Foundations for Every Conversation:
In order to communicate well, you must first master three fundamentals, says Hayashi.
1.) Building emotional intelligence. “When you are aware of what you are feeling, you can begin to speak about it in a way that builds rapport,” explains Hayashi. Emotional intelligence is not only for understanding yourself, but for recognizing your emotional wake — the affect your words have on people. For example, at the end of a meeting, are team members angry because they think they haven’t been heard, or do they feel excited about what they’re doing?
2.) Understanding workplace motivators. Figuring out what motivates you, and what motivates others, will help you build connections. Whether you’re trying to land a sale or gain permissions for a flextime arrangement, recognizing what drives those you’re seeking to convince will increase your chance for success. Hayashi discusses the six basic motivators, or values, that show up in the workplace, and how to identify them in yourself and your colleagues. Continue reading »
The following is an excerpt from Chapter 22 of the book “JUST LISTEN: Discover the Secret to Getting Through to Absolutely Anyone” (Amacom, 2009) by Mark Goulston. The book outlines the effectiveness of various communication techniques and the science behind how the brain switches from “no” to “yes.”
BUY THIS BOOK
Take It All the Way to “No”
Benefit: Move a person rapidly through every phase of the Persuasion Cycle from resistance to “doing,” by creating agreement where none exists.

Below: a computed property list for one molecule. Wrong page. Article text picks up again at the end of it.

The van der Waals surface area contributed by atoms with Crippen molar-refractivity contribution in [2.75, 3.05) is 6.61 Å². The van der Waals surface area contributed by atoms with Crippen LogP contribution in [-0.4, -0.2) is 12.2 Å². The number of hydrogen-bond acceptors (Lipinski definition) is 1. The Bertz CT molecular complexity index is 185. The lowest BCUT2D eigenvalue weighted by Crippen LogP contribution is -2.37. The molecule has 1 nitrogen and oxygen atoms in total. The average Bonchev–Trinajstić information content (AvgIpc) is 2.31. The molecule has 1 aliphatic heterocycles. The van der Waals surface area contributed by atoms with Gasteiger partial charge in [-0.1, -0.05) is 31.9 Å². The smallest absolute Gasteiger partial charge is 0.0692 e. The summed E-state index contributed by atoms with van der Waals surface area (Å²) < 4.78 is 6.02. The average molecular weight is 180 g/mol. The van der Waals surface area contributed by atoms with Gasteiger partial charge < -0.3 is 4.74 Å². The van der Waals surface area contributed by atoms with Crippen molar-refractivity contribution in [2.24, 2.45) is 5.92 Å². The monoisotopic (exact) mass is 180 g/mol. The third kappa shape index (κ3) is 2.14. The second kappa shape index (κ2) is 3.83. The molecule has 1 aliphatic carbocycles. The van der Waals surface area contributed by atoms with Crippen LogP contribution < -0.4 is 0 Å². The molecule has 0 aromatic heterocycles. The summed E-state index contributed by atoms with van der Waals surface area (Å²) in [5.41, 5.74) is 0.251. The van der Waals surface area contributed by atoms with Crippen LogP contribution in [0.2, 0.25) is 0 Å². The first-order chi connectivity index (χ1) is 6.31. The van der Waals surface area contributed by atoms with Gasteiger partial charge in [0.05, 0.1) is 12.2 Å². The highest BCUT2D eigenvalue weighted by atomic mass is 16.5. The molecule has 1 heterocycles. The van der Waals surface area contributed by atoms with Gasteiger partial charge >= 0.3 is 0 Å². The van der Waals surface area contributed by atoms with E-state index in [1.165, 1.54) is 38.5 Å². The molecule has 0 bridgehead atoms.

Life is a series of sales situations, and the answer is “no” if you don’t ask.
—PATRICIA FRIPP, EXECUTIVE SPEECH COACH
Walter Dunn was one of the top people at Coca-Cola for four decades. Dunn was responsible for getting Coke many major accounts, including Disney and several professional sports organizations.
Walter told me how years ago he tried to get Coke into one of the main movie theater chains. After speaking with the theater representative for a while, he got this response: “Sorry, Walter, the answer is ‘No.’ We’ve decided to go with Pepsi.”
Without missing a beat, Walter replied: “What question did I fail to ask, or what problem did I fail to address, that—if I had— would have caused you to give me a different answer?” Continue reading »
By Melissa Dittmann Tracey
Do you have a female client who’s exceptionally chatty? Or a male client who zones out sometimes? It might be their gender that’s to blame. Men and women have different communication styles that often clash in the business world, according to Michael Gurian and Barbara Annis, authors of Leadership and the Sexes (Jossey-Bass, 2008). The authors set out to move beyond gender stereotypes and point to brain imaging studies that can offer you insight into how you can better communicate, lead, and negotiate with people of the opposite sex, so that gender communication blunders never cost you a deal. BUY THE BOOK
FROM THE BOOK: 5 WAYS MEN AND WOMEN COMMUNICATE DIFFERENTLY
At times, men and women may seem like they really are communicating from two different planets. Why is that? Blood flows differently to varying parts of the brain in males and females, making each gender better at processing certain types of information. The book outlines several of these differences and offers tips to account for these differences and deter misunderstandings.
Here are five differences presented in the book.
1. Women’s brains are always “on.” Females might appreciate this: “There is more neural activity in the female brain at any given time than in the male brain, as evidenced by 15 to 20 percent more blood flow, with more brain centers ‘lit up’ in a scan of a female brain than in one of a male brain,” according to the book. The female brain tends to be more constantly active, while the male brain is prone to “zoning out” or “blanking out” during conversations. To avoid a zone out, men might unconsciously start an activity, such as tapping their pencils, gazing out the window, or swiveling in a chair. Continue reading »